Dickerson was commissioned a Captain and served in World War I, commanding the 35th Machine Gun Battalion of the 12th Division from May 1917 to June 1919. He remained in the United States Army Reserves for 32 years, reaching the rank of Lieutenant Colonel, until retiring from the reserves in 1952. He married Eleanor Simmons, a teacher, in 1908; she died in 1954. His second wife, Alma M. Jenson, died in 1972.

Bibliography[edit]

  • "Illinois State Constitutional Convention of 1862" (B.A. thesis, University of Illinois at Urbana-Champaign, 1903) online
  • "The British Board of Trade: A Study of its Influence in Colonial Administration, with Special Reference to New York, 1696-1754" (M.A. thesis, University of Illinois at Urbana-Champaign, 1904) online
  • "The British Board of Trade and the American Colonies," Proceedings of the Mississippi Valley Historical Association 1 (1909): 64-79.
  • American Colonial Government, 1696-1765: A Study of the British Board of Trade in its Relation to the American Colonies, Political, Industrial, Administrative (Cleveland: The Arthur H. Clark Company, 1912) online
  • "History and Government of Illinois," in James Albert Woodburn and Thomas Francis Moran (eds.), Elementary American History and Government (New York: Longmans, Green and Co., 1912), 469-513.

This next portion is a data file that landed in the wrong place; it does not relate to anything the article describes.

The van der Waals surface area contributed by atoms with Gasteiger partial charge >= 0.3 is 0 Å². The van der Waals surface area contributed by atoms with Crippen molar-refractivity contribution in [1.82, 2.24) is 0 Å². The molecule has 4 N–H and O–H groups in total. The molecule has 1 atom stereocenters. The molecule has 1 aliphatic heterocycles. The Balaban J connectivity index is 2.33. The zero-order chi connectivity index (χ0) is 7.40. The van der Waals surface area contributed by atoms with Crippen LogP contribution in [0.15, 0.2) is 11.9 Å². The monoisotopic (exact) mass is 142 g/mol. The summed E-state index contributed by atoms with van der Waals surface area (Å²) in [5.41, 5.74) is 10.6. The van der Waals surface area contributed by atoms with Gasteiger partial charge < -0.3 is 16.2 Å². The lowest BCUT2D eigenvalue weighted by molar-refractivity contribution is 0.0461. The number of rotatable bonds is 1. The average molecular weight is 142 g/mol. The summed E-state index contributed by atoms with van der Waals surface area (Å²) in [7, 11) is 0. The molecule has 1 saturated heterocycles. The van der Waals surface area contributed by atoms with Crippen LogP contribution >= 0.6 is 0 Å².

• "The General Problem of the Use of Supplementary Reading in the Teaching of History, as Disclosed by an Investigation of High School Conditions in Minnesota," Proceedings of the Mississippi Valley Historical Association 7 (1914): 149-159.
  • "Stephen A. Douglas and the Split in the Democratic Party," Proceedings of the Mississippi Valley Historical Association 7 (1914): 196-211.
  • "The Significance of American Adhesion to the World Court," Historical Outlook 17, no. 4 (April 1926): 155-156.
  • "Scholarship in Teachers Colleges," Teachers Journal and Abstract 3 (1928): 193-197.
  • Boston Under Military Rule (1768-1769) as Revealed in a Journal of the Times (Boston: Chapman & Grimes, 1936).
  • "Writs of Assistance as a Cause of the Revolution," in Richard B. Morris (ed.), The Era of the American Revolution: Studies Inscribed to Evarts Boutell Greene (New York: Columbia University Press, 1939), 40-75.
  • "Letters of Horace Greeley to Nathan C. Meeker" [2 parts], Colorado Magazine 19 (1942), 50-62, 102-110.